Friday, March 24, 2023

Grape Spotlight: Etyek-Buda Szentesi Kadarka

The Etyek-Buda PDO has many unique characteristics regarding Hungarian wine regions. It is very small (1,652 hectares of vineyards) and the closest to Budapest -- located just over the Buda Hills and extending southwest to Lake Velence (Hungary’s second largest lake) near the former royal city Szekesfehervar and southwest to the slopes of the Gerecse hills.  The climate here is influenced not by one, but by three geographical features; the Alfold plains to the south, Lake Balaton to the west, and the mountain winds from the Carpathians to the north. These winds help make this one of the coldest climate regions in Hungary with an average temperature of 9.5° to 10.5° C (49° to 51° F).  The soils are predominately limestone and these rolling hills have historically been planted with international varieties used in sparkling wine production: Pinot Noir, Chardonnay, and Sauvignon Blanc. Yes, even Sauvignon Blanc is used to produce Asti-like sparklers. Törley, Hungary’s largest sparkling wine producer, has been producing sparkling wine from Etyek-Buda grapes since 1882.  

Szentesi Pince is another producer utilizing grapes from this area and more importantly, József Szentesi has been instrumental in re-introducing older grape varieties lost during the phylloxera scourge in the late 19th century back to the region. In 1988, "after studying 19th-century viticultural and oenological works, he decided to plant 10 forgotten white and blue grape varieties. He requested canes from the Viticulture and Wine Research Institute of the University of Pécs and began propagating and planting the varieties around Lake Velence".  Today this endeavor has expanded to 30 grape varieties planted on 14 hectares of vines. According to the winery, and common sense suggests, that "experimenting with nearly 30 varieties is extremely challenging since in each vintage you have to hit the right harvest time exactly thirty times, you have to process thirty distinct grapes, and you have to deal with thirty different wines separately".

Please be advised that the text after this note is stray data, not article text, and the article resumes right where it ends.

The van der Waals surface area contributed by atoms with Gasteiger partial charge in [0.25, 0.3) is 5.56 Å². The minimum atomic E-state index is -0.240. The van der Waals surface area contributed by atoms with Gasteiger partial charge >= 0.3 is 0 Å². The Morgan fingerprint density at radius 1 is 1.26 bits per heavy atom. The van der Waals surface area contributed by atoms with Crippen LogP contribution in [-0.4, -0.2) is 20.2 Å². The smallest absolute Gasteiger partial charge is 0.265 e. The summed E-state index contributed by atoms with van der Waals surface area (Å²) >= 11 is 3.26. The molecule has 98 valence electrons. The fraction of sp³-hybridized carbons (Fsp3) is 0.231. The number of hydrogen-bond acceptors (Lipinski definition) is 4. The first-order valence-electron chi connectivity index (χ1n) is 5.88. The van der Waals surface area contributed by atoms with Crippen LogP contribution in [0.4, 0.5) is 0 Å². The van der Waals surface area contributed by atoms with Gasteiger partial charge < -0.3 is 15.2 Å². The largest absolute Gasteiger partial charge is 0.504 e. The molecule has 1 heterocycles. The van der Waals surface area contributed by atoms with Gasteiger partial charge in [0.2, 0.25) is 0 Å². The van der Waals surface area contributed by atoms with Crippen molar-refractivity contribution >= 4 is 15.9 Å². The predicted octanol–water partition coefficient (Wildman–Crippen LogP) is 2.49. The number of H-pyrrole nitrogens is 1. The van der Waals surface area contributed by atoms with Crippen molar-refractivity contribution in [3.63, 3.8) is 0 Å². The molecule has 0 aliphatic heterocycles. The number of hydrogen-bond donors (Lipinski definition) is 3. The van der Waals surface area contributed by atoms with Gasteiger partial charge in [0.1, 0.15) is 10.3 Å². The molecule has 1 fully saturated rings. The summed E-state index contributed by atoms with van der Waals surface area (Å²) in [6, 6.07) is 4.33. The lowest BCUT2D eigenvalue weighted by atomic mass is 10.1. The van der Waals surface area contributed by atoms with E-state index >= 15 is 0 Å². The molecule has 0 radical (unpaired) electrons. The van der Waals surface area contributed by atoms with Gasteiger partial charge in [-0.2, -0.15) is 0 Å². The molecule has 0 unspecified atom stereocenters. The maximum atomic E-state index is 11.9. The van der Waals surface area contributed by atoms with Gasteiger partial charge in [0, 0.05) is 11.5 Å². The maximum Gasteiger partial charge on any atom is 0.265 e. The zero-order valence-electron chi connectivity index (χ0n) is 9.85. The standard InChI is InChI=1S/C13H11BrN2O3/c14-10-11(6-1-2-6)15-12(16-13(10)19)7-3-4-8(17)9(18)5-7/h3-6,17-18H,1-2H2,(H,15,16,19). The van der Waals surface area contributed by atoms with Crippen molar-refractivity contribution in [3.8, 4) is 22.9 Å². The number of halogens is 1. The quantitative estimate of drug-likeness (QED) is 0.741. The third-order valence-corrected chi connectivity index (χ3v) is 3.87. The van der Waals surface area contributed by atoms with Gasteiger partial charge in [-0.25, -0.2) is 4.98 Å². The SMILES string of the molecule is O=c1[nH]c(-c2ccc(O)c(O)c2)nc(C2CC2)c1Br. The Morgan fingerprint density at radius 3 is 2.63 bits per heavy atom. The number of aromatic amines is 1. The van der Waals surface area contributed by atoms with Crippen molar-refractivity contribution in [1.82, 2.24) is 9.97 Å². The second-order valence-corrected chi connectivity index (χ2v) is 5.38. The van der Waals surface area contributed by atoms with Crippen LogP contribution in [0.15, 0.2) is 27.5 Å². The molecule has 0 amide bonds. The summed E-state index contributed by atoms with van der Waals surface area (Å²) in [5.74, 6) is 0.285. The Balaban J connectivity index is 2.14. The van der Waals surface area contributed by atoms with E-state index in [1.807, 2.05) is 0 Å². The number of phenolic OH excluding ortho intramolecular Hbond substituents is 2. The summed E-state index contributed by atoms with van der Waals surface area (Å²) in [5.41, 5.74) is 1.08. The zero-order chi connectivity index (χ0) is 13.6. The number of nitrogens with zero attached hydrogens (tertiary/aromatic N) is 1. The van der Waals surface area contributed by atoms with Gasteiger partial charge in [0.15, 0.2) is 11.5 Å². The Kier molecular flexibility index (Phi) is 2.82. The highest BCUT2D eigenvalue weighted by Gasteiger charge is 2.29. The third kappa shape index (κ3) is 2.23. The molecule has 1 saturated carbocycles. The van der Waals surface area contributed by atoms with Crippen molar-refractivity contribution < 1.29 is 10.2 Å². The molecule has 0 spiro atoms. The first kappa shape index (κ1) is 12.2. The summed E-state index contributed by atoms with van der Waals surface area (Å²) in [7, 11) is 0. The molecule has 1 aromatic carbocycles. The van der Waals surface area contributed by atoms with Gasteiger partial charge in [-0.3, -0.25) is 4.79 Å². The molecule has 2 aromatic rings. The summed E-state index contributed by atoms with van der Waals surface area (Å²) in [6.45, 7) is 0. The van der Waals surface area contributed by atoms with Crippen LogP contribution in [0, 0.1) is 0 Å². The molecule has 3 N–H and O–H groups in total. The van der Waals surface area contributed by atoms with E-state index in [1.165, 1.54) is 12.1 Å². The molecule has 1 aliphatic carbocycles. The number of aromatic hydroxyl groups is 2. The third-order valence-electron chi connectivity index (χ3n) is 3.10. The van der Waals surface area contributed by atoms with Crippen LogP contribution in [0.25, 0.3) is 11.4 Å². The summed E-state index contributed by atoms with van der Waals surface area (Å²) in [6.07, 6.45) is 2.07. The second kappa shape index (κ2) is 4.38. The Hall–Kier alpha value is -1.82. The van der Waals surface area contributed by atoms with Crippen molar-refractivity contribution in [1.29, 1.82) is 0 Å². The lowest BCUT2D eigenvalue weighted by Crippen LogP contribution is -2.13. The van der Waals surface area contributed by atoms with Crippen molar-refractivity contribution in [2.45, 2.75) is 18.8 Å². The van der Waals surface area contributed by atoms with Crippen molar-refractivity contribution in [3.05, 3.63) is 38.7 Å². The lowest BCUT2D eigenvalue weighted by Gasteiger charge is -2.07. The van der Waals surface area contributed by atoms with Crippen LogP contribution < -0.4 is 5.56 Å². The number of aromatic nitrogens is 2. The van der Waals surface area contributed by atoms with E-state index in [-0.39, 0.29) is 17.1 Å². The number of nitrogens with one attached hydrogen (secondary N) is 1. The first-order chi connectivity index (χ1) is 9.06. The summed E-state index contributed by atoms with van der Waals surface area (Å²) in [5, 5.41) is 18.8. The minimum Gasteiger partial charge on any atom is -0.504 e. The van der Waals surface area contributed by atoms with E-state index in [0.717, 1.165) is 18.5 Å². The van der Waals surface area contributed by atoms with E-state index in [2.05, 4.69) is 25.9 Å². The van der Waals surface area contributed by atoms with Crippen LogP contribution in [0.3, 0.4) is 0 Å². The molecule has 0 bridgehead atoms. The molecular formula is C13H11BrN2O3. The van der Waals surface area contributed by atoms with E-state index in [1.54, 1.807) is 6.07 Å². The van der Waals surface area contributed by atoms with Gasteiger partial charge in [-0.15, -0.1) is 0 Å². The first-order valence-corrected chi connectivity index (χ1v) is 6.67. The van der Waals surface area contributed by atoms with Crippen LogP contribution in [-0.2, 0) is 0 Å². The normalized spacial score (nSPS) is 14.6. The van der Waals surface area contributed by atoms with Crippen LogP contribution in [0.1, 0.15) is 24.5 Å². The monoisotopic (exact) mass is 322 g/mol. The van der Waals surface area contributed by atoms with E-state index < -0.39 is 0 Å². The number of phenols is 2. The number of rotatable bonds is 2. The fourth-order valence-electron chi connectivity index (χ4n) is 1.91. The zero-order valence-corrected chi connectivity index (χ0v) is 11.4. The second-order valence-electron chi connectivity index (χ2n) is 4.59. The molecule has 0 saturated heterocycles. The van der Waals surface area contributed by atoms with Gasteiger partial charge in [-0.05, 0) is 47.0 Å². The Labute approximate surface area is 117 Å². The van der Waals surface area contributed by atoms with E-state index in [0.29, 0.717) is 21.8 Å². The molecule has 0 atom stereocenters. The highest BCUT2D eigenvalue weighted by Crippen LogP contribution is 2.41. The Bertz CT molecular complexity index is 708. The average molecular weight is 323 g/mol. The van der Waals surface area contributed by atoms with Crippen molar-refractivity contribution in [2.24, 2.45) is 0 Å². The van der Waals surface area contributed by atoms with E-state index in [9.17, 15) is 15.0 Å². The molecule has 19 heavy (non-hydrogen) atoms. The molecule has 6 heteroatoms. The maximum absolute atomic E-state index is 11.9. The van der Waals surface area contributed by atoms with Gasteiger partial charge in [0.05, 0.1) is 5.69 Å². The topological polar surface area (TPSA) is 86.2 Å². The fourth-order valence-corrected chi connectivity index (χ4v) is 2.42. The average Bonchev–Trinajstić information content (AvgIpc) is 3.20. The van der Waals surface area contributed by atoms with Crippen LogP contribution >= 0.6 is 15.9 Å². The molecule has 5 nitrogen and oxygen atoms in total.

That being said, although the planting of Kadarka declined after the phylloxera epidemic, it is still grown in many parts of Hungary and remains a beloved and historically popular grape variety. The grape is temperamental and susceptible to grey rot difficult to fully ripen. It was most likely introduced to Hungary from the Balkans and is best known as one of the components of the Eger region's Bull's Blood blend.  From Eger, Kadarka wine can be dark, relatively tannic, and weighty. Not so from Etyek-Buda. 

I purchased the Szentesi Kadarka 2020 ($27.90) through the Taste Hungary wine club and their shipment of  Szentesi’s Grapes from the Past. This Kadarka is from old clone vines from the Nadap vineyard planted in 1988. József's low intervention approach meant a natural fermentation and after one year of aging in neutral oak, bottled unfiltered.   The result is an elegant light to medium-bodied wine with crisp red fruit, gentle and approachable tannins, and fresh acidity. 

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